Geoffrey Rush Wins Defamation Case Over ‘Sensationalist’ Articles

April 11, 2019 Updated: April 11, 2019

Geoffrey Rush was defamed in a “recklessly irresponsible piece of sensationalist journalism” accusing him of inappropriate behaviour, a Sydney judge has ruled.

The 67-year-old Oscar-winning actor sued the Daily Telegraph’s publisher and journalist Jonathon Moran over two stories and a poster published in late 2017.

In Sydney’s Federal Court on April 11, Justice Michael Wigney found Rush had been defamed and awarded him at least $850,000 in damages.

“Nationwide and Moran published defamatory imputations and … did not make out their defence of substantial truth,” the judge said.

The Telegraph publications related to an allegation Rush behaved inappropriately toward a co-star—later revealed to be Eryn Jean Norvill—during a Sydney Theatre Company production of King Lear.

Justice Wigney on Thursday said he wasn’t persuaded Norvill’s evidence was “credible or reliable” while he accepted Rush’s testimony.

Rush and Norvill were both in court to hear the decision.

The judge ruled Rush was entitled to “aggravated damages” of $850,000. A further hearing will be held on May 10 to consider special damages for his economic loss.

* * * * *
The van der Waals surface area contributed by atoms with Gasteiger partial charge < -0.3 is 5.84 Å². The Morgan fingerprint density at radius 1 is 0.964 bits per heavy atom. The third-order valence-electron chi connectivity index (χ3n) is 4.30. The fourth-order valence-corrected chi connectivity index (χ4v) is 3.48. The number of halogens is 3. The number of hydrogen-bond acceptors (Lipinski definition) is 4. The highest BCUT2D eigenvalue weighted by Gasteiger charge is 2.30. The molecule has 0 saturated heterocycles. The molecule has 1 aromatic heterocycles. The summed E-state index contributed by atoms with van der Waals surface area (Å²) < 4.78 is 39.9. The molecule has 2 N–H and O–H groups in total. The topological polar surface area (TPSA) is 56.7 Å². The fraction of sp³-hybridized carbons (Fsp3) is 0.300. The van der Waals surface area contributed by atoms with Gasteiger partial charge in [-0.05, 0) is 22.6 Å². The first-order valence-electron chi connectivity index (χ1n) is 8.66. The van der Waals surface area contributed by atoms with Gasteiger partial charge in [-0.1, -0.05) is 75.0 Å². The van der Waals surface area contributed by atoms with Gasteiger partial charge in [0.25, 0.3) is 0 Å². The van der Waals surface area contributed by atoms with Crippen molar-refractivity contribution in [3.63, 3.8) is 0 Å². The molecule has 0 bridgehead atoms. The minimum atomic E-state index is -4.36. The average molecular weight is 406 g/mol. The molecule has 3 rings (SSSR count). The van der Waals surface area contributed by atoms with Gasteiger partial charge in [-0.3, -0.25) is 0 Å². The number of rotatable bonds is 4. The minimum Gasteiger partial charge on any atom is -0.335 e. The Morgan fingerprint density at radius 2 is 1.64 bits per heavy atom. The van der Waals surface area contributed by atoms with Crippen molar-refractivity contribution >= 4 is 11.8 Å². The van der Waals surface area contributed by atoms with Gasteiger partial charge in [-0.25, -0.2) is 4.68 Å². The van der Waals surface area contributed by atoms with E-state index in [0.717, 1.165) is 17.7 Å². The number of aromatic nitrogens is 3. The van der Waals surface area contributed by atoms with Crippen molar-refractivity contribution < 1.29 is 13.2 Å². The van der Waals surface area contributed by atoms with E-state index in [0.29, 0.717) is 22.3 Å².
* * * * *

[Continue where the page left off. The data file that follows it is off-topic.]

That figure could run into many millions of dollars.

Justice Wigney said the conduct of the Telegraph and Moran in publishing the first defamatory article on November 30 in 2017 was “improper and unjustified.”

“Those articles were published in an extravagant, excessive and sensationalist manner,” he said.

“Nationwide and Moran were reckless as to the truth or falsity of the imputations they in fact conveyed.”

Justice Wigney said it was a “recklessly irresponsible piece of sensationalist journalism of the worst kind—the very worst kind.”

It was difficult to avoid the conclusion that the article—headlined “King Leer”—was “calculated to damage,” the judge said, adding the impact on Rush was “devastating.”

Norvill was a defence witness in last year’s trial, telling the court Rush deliberately stroked the side of her breast during a preview performance when her character was dead onstage.

“It couldn’t have been an accident because it was slow and pressured,” she said.

He also stroked Norvill’s lower back backstage, made groping gestures toward her during rehearsal and would sometimes growl and call her yummy, she alleged.

Rush said it was possible he used the word yummy—which had “a spirit to it”—but otherwise denied the allegations, saying that he thought he and Norvill had enjoyed a “very sparky, congenial rapport.”

He became emotional when he said that to perform the death scene, he imagined “it was my own real-life daughter and that she’d been hit by a bus on the street near where we live … and I knew she was gone.”

He said the months following the publication of the articles had been the worst of his life.

By Jodie Stephens